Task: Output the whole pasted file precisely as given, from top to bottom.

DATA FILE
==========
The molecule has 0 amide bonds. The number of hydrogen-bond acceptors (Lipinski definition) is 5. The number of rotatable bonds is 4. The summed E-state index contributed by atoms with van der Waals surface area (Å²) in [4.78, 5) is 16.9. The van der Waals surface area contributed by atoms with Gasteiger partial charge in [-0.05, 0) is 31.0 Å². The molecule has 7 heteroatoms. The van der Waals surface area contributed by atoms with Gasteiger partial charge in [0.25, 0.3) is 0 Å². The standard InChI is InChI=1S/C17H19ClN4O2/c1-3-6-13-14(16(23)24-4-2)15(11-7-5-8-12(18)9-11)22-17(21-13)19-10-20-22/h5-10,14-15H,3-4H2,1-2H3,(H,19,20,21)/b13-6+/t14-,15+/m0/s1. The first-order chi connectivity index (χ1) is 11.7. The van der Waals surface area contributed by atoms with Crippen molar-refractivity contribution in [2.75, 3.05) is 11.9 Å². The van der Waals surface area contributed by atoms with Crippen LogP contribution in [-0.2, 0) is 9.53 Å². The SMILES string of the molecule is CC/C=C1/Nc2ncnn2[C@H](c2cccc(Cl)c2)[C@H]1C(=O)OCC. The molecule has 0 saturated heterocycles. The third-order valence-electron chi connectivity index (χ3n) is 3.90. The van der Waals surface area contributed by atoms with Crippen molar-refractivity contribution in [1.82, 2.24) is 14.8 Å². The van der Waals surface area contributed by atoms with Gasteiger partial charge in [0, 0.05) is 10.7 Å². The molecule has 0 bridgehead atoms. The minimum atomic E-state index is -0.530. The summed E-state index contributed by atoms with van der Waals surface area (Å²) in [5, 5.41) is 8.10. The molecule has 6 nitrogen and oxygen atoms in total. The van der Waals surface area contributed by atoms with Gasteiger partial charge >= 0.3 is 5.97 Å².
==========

The molecule has 0 amide bonds. The number of hydrogen-bond acceptors (Lipinski definition) is 5. The number of rotatable bonds is 4. The summed E-state index contributed by atoms with van der Waals surface area (Å²) in [4.78, 5) is 16.9. The van der Waals surface area contributed by atoms with Gasteiger partial charge in [-0.05, 0) is 31.0 Å². The molecule has 7 heteroatoms. The van der Waals surface area contributed by atoms with Gasteiger partial charge in [0.25, 0.3) is 0 Å². The standard InChI is InChI=1S/C17H19ClN4O2/c1-3-6-13-14(16(23)24-4-2)15(11-7-5-8-12(18)9-11)22-17(21-13)19-10-20-22/h5-10,14-15H,3-4H2,1-2H3,(H,19,20,21)/b13-6+/t14-,15+/m0/s1. The first-order chi connectivity index (χ1) is 11.7. The van der Waals surface area contributed by atoms with Crippen molar-refractivity contribution in [2.75, 3.05) is 11.9 Å². The van der Waals surface area contributed by atoms with Crippen LogP contribution in [-0.2, 0) is 9.53 Å². The SMILES string of the molecule is CC/C=C1/Nc2ncnn2[C@H](c2cccc(Cl)c2)[C@H]1C(=O)OCC. The molecule has 0 saturated heterocycles. The third-order valence-electron chi connectivity index (χ3n) is 3.90. The van der Waals surface area contributed by atoms with Crippen molar-refractivity contribution in [1.82, 2.24) is 14.8 Å². The van der Waals surface area contributed by atoms with Gasteiger partial charge in [0, 0.05) is 10.7 Å². The molecule has 0 bridgehead atoms. The minimum atomic E-state index is -0.530. The summed E-state index contributed by atoms with van der Waals surface area (Å²) in [5, 5.41) is 8.10. The molecule has 6 nitrogen and oxygen atoms in total. The van der Waals surface area contributed by atoms with Gasteiger partial charge >= 0.3 is 5.97 Å².